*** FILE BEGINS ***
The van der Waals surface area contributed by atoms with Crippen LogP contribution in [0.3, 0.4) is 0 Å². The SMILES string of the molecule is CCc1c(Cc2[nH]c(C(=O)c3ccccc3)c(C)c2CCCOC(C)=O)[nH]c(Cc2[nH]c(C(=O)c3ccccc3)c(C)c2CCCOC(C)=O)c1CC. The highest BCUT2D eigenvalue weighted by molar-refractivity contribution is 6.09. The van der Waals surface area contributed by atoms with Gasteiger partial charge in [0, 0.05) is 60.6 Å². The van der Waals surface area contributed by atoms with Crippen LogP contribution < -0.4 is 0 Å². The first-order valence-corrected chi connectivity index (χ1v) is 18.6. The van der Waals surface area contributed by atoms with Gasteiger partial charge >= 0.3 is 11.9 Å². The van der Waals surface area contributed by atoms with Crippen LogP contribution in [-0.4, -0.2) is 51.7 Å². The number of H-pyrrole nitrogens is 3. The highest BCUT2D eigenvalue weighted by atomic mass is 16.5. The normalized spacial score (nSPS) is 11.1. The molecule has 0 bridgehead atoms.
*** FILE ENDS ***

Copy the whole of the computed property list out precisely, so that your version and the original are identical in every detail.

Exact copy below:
The van der Waals surface area contributed by atoms with Crippen LogP contribution in [0.3, 0.4) is 0 Å². The SMILES string of the molecule is CCc1c(Cc2[nH]c(C(=O)c3ccccc3)c(C)c2CCCOC(C)=O)[nH]c(Cc2[nH]c(C(=O)c3ccccc3)c(C)c2CCCOC(C)=O)c1CC. The highest BCUT2D eigenvalue weighted by molar-refractivity contribution is 6.09. The van der Waals surface area contributed by atoms with Gasteiger partial charge in [0, 0.05) is 60.6 Å². The van der Waals surface area contributed by atoms with Crippen LogP contribution < -0.4 is 0 Å². The first-order valence-corrected chi connectivity index (χ1v) is 18.6. The van der Waals surface area contributed by atoms with Gasteiger partial charge >= 0.3 is 11.9 Å². The van der Waals surface area contributed by atoms with Crippen LogP contribution in [-0.4, -0.2) is 51.7 Å². The number of H-pyrrole nitrogens is 3. The highest BCUT2D eigenvalue weighted by atomic mass is 16.5. The normalized spacial score (nSPS) is 11.1. The molecule has 0 bridgehead atoms.